Robert L.T. Galbraith was an Indian agent stationed at Fort Steele, near Cranbrook, B.C. in the early 1900s. He frequently made trips through the area to check on the status of the First Nation families that lived along the Columbia River and into the Arrow Lakes. This report on his venture through Trail was published in the Trail Creek News, April 26, 1902.
R.L.T. Galbraith, of Fort Steele, Indian agent for East and West Kootenay, was an interesting visitor to Trail this week. He was here for the purpose of vaccinating the Indians opposite Trail, on the east side of the Columbia River, and to persuade them not to cross the line or mingle with the Indians of the Colville reservation, where danger of smallpox exits.
He traveled up the Columbia River, past the present site of Trail 30 years ago. Mr. Galbraith visited the various camps along the river and Arrow Lakes with a view to ascertaining the condition of those Indians in this vicinity. He found that the families who had made this neighborhood their home for several years were in a fairly prosperous condition and were making a good very living by hunting and fishing, and also, by acting as guides to tourists who come to the country for a season’s outing.
In visiting camps opposite Trail, he found the Indians well supplied with food, neatly dressed and their families free from sickness. He vaccinated all who required it and urged them to mix, in no way, with the Indians south of the line, as he is anxious that they shall not acquire the evil habits of liquor, prevalent among the larger communities of the Colville reservation.
Mr. Galbraith always has a confidential talk with those under his charge. They know him well and are disposed to appreciate the fact that he comes to look after their welfare. He impressed them with the necessity of observing the laws of the country, especially in the matter of game, and pointed out to them that it was as much in their interest that the laws were passed as to the white man.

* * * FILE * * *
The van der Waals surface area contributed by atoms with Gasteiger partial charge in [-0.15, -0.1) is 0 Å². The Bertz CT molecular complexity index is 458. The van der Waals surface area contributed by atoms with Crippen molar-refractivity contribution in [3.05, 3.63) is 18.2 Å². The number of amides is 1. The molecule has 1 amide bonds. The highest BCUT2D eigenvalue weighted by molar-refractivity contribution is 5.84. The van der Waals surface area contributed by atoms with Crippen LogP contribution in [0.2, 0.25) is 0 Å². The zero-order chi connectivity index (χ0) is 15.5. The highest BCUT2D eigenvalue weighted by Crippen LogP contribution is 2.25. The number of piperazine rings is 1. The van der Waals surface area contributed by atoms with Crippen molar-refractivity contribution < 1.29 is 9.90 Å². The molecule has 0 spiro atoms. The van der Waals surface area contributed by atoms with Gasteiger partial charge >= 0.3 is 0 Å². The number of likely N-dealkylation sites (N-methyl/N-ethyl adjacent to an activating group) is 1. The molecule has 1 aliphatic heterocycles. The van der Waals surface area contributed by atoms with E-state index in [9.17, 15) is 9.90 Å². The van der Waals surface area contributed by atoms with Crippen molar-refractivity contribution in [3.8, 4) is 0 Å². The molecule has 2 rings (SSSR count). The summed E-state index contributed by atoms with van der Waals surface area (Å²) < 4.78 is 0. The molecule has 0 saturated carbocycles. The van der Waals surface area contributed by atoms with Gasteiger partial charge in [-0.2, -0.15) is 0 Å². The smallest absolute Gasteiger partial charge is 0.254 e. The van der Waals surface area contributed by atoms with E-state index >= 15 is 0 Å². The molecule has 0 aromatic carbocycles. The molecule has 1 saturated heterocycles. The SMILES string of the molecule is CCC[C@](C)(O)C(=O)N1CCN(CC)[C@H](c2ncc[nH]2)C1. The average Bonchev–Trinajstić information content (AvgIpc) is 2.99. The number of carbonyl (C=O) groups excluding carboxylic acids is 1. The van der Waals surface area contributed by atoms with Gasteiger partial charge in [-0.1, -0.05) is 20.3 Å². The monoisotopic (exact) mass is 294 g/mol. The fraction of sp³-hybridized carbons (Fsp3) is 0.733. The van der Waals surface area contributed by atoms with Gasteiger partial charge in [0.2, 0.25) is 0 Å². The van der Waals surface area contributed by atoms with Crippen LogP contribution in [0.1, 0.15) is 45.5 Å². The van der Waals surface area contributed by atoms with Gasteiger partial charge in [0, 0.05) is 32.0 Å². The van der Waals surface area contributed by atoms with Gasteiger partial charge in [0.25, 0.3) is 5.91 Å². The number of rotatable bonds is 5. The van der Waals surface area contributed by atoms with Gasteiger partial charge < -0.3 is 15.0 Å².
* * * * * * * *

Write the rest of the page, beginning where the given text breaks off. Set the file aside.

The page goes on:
When he visited the Indians located near Fire Valley (Inonoaklin/Edgewood area) he found that they had extensively cultivated their gardens and planted many fruit trees. Those in that locality had been free from sickness and had made an excellent living by hunting.
Before returning to Forte Steele, he will call on the little band located at the mouth of the Kootenay.
The history of the Arrow Lake Indians is interesting. In the early days there was a tribe or small band known as the Fort Sheppard Indians, located at Fort Sheppard, and made the old Hudson Bay fort their headquarters. After the closing of the post (1870), these Indians scattered, some going to the Colville reservation and others to Okanagan, and were absorbed by those bands. Those remaining on the river are the remnants of a band which made Arrow Lakes and vicinity their hunting ground. They are most desirous of having a small reservation set apart for them south and east of Burton City and Mr. Galbraith will place the matter before the Indian department and the provincial government and endeavour to have their request complied with. They trap martin, fisher, beaver, wolverine, coyote, mink and mountain lion, generally understood to belong to the cougar tribe.
This year, the returns have not been as plentiful as previously, but prices have been excellent: a martin skin bringing from $10 to $15, which is five times as much as originally. The average price in Hudson Bay days was $3. At the time, they counted money in skins, with the beaver as the basis of value. The price of a full grown beaver was $2, which was called a skin. A martin was worth a skin and a half, or $3. A bear was two skins and a half, or $5. This was the highest value and so it was that they traded their skins for provision, clothing and ammunition.
The last trader at old Fort Sheppard was Mr. Hardisty, who left the Hudson Bay service and is now private secretary to Lord Strathcona.
In discussing his visit, Mr. Galbraith said that the aim of the Indian department was to make the Indians self-supporting, but should one become destitute through sickness or any other cause, the department through agents, provides them with food, medicine and attendance. Seeds are given from time to time and where the Indians are unable to provide farming implements, plows and harrows are given them to assist in the cultivation of the ground. These improvements are supplied through Mr. Galbraith’s investigation.
In his agency, are some 600 Indians, about 25 of whom are located along the Columbia River. The majority of these Indians are able to speak English, but the language spoken among themselves is that of the Shuswaps.
In most cases the older ones do not know their age. Mr. Galbraith intends asking the Rev. Father Welsh of Rossland to occasionally look after the spiritual welfare of the Indians in this locality. They are all loyal and devoted to their country and have great respect for the ”laws of King George” as they put it.
Reprinted in 100 Years of Trail History, published in 2001 by the Trail Daily Times.